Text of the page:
United States District Court, E.D. Texas, Sherman Division
RESOURCE NOW GROUP, INC.
MEMORANDUM OPINION AND ORDER
L. MAZZANT, UNITED STATES DISTRICT JUDGE
before the Court is Plaintiff's Motion to Remand (Dkt.
#6). Having considered the relevant pleadings, the Court is
of the opinion that the Motion to Remand should be denied.
February 2017, Plaintiff Research Now Group, Inc.
(“Research Now”) employed Heather O'Shea
(“O'Shea”) as the Vice President of Ad &
Audience Research based in New York. In connection with her
employment, on February 27, 2017, O'Shea entered into a
Confidentiality, Non-Solicitation, Non-Completion and
Intellectual Property Assignment Agreement (the
“Agreement”) with Research Now. On or around June
2017, O'Shea accepted new employment as a Senior Vice
President of Client Services for Millward Brown Digital's
Media and Agency division.
31, 2017, Research Now filed its Original Petition against
O'Shea in the 429th Judicial District Court of Collin
County, Texas (Dkt. #3), asserting claims for breach of
contract and violations of the Texas Uniform Trade Secrets
Act, seeking to enjoin O'Shea from directly competing
October 10, 2017, O'Shea filed a Notice of Removal in
this Court based on diversity jurisdiction (Dkt. #1 at p. 3).
On October 30, 2017, Research Now filed a Motion to Remand
(Dkt. #6), asserting that the parties consented to a
mandatory forum-selection clause in the Agreement, which
provides that a Texas state court has jurisdiction over any
disputes arising under the Agreement. The Agreement states in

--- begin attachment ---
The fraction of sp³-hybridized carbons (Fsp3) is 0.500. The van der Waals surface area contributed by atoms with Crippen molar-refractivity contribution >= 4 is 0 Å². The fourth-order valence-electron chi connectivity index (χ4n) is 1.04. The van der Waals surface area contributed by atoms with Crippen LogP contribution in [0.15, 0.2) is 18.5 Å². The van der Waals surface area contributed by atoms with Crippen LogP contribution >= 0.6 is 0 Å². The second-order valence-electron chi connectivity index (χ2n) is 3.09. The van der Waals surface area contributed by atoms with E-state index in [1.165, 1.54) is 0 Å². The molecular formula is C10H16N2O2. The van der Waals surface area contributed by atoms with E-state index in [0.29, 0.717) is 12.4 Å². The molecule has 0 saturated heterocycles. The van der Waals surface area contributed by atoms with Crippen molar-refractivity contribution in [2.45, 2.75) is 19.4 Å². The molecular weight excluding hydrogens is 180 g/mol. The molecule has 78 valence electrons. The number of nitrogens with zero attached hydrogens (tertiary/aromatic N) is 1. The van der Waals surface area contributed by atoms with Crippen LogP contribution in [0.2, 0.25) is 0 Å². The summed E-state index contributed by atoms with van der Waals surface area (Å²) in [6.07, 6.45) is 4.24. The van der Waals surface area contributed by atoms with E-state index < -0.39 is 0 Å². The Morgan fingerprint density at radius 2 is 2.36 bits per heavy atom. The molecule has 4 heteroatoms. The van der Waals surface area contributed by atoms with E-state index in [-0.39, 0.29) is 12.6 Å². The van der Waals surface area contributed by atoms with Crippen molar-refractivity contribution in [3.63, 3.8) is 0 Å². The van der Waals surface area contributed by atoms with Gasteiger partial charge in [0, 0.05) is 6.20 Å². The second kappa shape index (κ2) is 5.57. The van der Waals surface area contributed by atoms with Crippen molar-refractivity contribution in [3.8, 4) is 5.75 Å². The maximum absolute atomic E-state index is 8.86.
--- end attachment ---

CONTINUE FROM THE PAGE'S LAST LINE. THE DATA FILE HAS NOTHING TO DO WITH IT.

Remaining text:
This Agreements shall be subject to the laws of the State of
Texas, exclusive of its choice of law provisions, and the
courts of the State of Texas shall have jurisdiction over any
and all disputes arising from or pertaining to this Agreement
to the extent consistent with Section 7.8.
(Dkt. #7 at ¶ 7.7).
November 13, 2017, O'Shea filed a response (Dkt. #9). On
November 20, 2017, Research Now filed a reply (Dkt. #10).
28, Section 1441 of the U.S.C., the general removal statute,
allows a defendant to remove a case to the federal district
court for the district and division within which the action
is pending, provided that the district court possesses
original jurisdiction. 28 U.S.C. § 1441(a). A federal
district court possesses original jurisdiction if the parties
could have initially filed in federal court pursuant to 28
U.S.C. §§ 1331-1334. Title 28, Section 1332(a) of
the U.S.C. confers jurisdiction on district courts over civil
actions between citizens of different states where the amount
in controversy exceeds $75, 000. 28 U.S.C. § 1332(a).
For jurisdiction to exist under Section 1332, diversity must
be complete in that no plaintiff and no defendant may be
citizens of the same state. Wis. Dep't of Corr. v.
Schacht, 524 U.S. 381, 388 (1998). As a general rule,
the burden of proving that federal jurisdiction exists falls
on the removing party. Allen v. R & H Oil & Gas
Co., 63 F.3d 1326, 1335 (5th Cir. 1995).
1446 establishes the procedures by which a defendant may
remove a suit filed in state court to federal court.
See 28 U.S.C. § 1446. A notice of removal must
normally be filed within thirty (30) days after the defendant
receives the initial pleading setting forth the claim for
relief upon which the action is based, or within thirty (30)
days of service of summons if the state's rules of
procedure do not require the defendant to be served,
whichever period is shorter. 28 U.S.C. § 1446(b).
Similarly, 28 U.S.C. § 1447 establishes the procedures
following removal. Specifically, Section 1447 provides that
“[a] motion to remand the case on the basis of any
defect other than lack of subject matter jurisdiction must be
made within 30 days after the filing of the notice of removal
. . . .” 28 U.S.C. § 1447(c). In contrast, if a
court finds that it lacks subject matter jurisdiction, the
court must remand the case, even if the thirty (30) days have
contends that the forum-selection clause is unenforceable
because the Agreement was never fully executed. She reasons
that the parties intended the Agreement to require both
parties' signatures as a condition precedent to its
enforceability, and because Research Now never signed the
Agreement, the Agreement was never fully executed. In the